I have done a lot of searching for a preferred pair of protective glasses, and gone through multiple pairs. One of the things I routinely struggled with is that most protective glasses have some degree of UV protection, which in the pitch black of night decreases the amount of light coming through to the eye. Finally I have found a pair that I really like, which do not have any UV, light reducing, coatings. They are the Head Impulse Protective Eyewear racquetball glasses. And they have a strap, which makes them easy to take them on and off, are comfortable (to me), and are only around $10.

Current Direction

This may not apply on other waters, but all those I fish have appeared sensitive to this. Knowing the down stream current direction matters in the moving waters I fish, even with slow current. I still have found it true that a fish is 95% (Abraham Lincoln said this percentage was accurate, and that the internet tells only truth) more likely to take a mouse if it is moving the direction of the current, not against it. Unless you're in Alaska, or some other place where this doesn't apply, then all bets are off. Maybe just pay attention to which direction you are bringing your fly when you get your strikes more, or if you don't seem to be getting any strikes, try approaching the water from downstream moving up.

Also, with current direction, I have found my hookup rate is much higher when I present the fly so the fish hits it from the side, in a perpendicular/T-bone direction. Often this just means I hook up more fishing from the side of the run, with a slight swing downward toward the end of the retrieve, or casting diagonally upstream or downstream, versus casting directly upstream or downstream. I think it is largely to do with how the fly goes into the fishes mouth, and what it does when the angler sets.

Hook Issues

Generally speaking the hookup rate when mousing seems to be about 20-30%. That means for every 10 takes, only 2 or 3 will stick, and even if those do, they don't always stay. I have my theory on why this is, which I'll address in a different post sometime, but with such low odds an angler wants to do everything he/she can to increase catch rates. Having a super sharp sticky hook is an obvious aspect to this, but what is less obvious is keeping that hook clear of fly tying material. A little bit of fur in the way is all it takes to prevent that sharp tip from doing it's little job of grabbing, and if it doesn't grab, there's nothing for the hook to penetrate into when we do our epic strip sets. To check this I place my fly in water long enough for it to absorb the water and move it around to check if fur is covering the hook. I then take scissors and trim the small parts that may be laying on the hook. I'm not positive this is a game changer, but I feel on some occasions it has prevented hookups before I noticed it.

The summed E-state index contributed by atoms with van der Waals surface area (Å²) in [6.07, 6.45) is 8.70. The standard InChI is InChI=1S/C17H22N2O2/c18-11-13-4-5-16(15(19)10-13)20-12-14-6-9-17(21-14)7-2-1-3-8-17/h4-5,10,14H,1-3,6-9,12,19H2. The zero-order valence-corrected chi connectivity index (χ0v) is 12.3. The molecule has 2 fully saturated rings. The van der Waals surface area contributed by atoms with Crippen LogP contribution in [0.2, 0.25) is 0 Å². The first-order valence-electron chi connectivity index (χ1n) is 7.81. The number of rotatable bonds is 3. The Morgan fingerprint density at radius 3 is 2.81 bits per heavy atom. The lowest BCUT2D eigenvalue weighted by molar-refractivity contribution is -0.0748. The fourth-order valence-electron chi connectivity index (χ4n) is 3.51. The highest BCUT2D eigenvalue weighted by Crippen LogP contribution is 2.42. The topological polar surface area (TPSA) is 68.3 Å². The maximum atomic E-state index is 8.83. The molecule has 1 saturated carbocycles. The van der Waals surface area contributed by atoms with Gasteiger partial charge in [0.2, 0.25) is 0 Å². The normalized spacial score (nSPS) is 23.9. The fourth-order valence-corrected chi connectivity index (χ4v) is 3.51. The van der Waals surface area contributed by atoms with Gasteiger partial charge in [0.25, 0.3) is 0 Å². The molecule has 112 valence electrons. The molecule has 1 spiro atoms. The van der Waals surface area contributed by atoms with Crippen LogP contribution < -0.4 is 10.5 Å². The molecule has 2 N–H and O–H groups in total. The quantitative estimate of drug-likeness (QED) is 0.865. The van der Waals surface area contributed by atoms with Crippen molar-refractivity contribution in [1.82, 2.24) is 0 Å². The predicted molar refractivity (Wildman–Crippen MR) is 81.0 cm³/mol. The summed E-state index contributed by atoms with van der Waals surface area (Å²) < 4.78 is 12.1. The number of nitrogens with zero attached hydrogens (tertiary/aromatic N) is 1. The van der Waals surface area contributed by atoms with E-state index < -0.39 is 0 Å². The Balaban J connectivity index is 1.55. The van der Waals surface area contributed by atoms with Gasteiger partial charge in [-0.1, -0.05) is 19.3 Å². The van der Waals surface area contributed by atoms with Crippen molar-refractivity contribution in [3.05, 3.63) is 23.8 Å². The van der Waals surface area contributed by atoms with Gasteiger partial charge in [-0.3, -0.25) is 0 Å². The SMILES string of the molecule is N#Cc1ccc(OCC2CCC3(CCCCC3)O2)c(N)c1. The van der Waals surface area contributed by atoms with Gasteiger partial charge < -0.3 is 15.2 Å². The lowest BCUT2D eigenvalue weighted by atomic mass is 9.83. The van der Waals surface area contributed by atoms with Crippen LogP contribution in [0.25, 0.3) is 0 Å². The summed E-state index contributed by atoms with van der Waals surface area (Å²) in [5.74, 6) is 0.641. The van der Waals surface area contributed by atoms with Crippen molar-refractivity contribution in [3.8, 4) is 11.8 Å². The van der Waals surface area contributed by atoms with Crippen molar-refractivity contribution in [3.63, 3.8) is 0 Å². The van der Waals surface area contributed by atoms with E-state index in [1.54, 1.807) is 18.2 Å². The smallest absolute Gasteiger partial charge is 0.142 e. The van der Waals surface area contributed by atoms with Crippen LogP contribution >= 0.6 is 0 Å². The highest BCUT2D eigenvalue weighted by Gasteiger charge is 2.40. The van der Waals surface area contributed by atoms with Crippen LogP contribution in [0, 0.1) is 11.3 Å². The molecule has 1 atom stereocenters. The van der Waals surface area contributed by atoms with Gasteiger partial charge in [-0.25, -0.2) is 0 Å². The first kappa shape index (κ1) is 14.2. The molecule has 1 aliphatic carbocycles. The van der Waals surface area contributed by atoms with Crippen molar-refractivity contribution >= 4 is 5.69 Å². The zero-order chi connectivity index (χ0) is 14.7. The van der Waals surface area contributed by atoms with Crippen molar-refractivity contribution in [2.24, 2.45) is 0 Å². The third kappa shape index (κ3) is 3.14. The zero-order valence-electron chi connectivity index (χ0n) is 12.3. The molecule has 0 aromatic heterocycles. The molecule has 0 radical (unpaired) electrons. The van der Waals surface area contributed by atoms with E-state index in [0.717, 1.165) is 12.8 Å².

In terms of which hook is more valuable in an articulated mouse fly, I feel the back hook takes the cake. AND, after extensive testing, I really feel that this back hook is best placed at the butt of the body of the fly, or just a bit (roughly half inch) behind it. Hooks in tails have not been at all effective for me, though this may just be from the wheres and how I fish. They also seem to tangle more than without.

Location location LOCATION!!!!!

The more time I spend mousing at night, the more I have come to realize that where you mouse is critical to your success. This could be general water, such as a particular river, lake, stream, or pond. It could also be where in any given body of water you are fishing. In my experience, the closer to cover you get, the better. Bushy trees that overhang the water are my favorite places to focus on, and mostly because I think fish hang out near them hoping for something to drop. The closer to the bank you can get, the better because that is where land-dwelling morsels originate. Also, foam lines/seams where things naturally are pushed in the water are an excellent place to focus on. These aspects of location are not without complications. The first location concept means that to find success, one has to explore, and risk having plenty of fishless nights. The second aspect of location is tricky because one cannot see the bank or tight spots in the dark, at least not in any great contrast so as to tell where the bank ends and water begins. The more you know your water during the day the better off you'll be at night. Timing also adds a tricky element to location. A place may not produce even a single blowup one night, but then be ridiculously productive two nights later. This could be a factor of light, hatches, water temperature, spawning times, etc. The fact of it all is that location is a critical part of mousing. The nice thing is that once your find a productive area, it tends to remain a productive area.

These aren't exactly earth-shattering tips or realizations, but some I thought worth mentioning. Good luck if you make it out to give it a try, and don't be afraid to dedicate a day (or night, though a night dedicated usually results in the following day dedicated to sleep, so same-diff right?) to it.

For other night fishing, or mousy posts, check out the Tips and Tactics section.